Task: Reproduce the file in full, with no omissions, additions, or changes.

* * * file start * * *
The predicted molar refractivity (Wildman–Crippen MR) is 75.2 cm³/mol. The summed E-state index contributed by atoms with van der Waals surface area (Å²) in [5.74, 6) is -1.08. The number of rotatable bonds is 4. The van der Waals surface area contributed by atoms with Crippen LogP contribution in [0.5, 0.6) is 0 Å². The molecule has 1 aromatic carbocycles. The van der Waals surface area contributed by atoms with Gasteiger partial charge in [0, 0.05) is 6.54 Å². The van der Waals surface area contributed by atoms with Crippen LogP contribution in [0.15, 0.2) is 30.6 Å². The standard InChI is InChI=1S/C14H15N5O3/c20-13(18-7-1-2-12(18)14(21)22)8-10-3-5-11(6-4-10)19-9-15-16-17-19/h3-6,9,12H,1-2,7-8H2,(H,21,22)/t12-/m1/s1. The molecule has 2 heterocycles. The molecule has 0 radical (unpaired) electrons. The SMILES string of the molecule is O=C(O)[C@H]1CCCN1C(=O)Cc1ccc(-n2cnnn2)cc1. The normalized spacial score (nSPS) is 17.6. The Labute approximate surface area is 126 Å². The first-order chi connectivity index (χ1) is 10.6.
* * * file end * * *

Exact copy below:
The predicted molar refractivity (Wildman–Crippen MR) is 75.2 cm³/mol. The summed E-state index contributed by atoms with van der Waals surface area (Å²) in [5.74, 6) is -1.08. The number of rotatable bonds is 4. The van der Waals surface area contributed by atoms with Crippen LogP contribution in [0.5, 0.6) is 0 Å². The molecule has 1 aromatic carbocycles. The van der Waals surface area contributed by atoms with Gasteiger partial charge in [0, 0.05) is 6.54 Å². The van der Waals surface area contributed by atoms with Crippen LogP contribution in [0.15, 0.2) is 30.6 Å². The standard InChI is InChI=1S/C14H15N5O3/c20-13(18-7-1-2-12(18)14(21)22)8-10-3-5-11(6-4-10)19-9-15-16-17-19/h3-6,9,12H,1-2,7-8H2,(H,21,22)/t12-/m1/s1. The molecule has 2 heterocycles. The molecule has 0 radical (unpaired) electrons. The SMILES string of the molecule is O=C(O)[C@H]1CCCN1C(=O)Cc1ccc(-n2cnnn2)cc1. The normalized spacial score (nSPS) is 17.6. The Labute approximate surface area is 126 Å². The first-order chi connectivity index (χ1) is 10.6.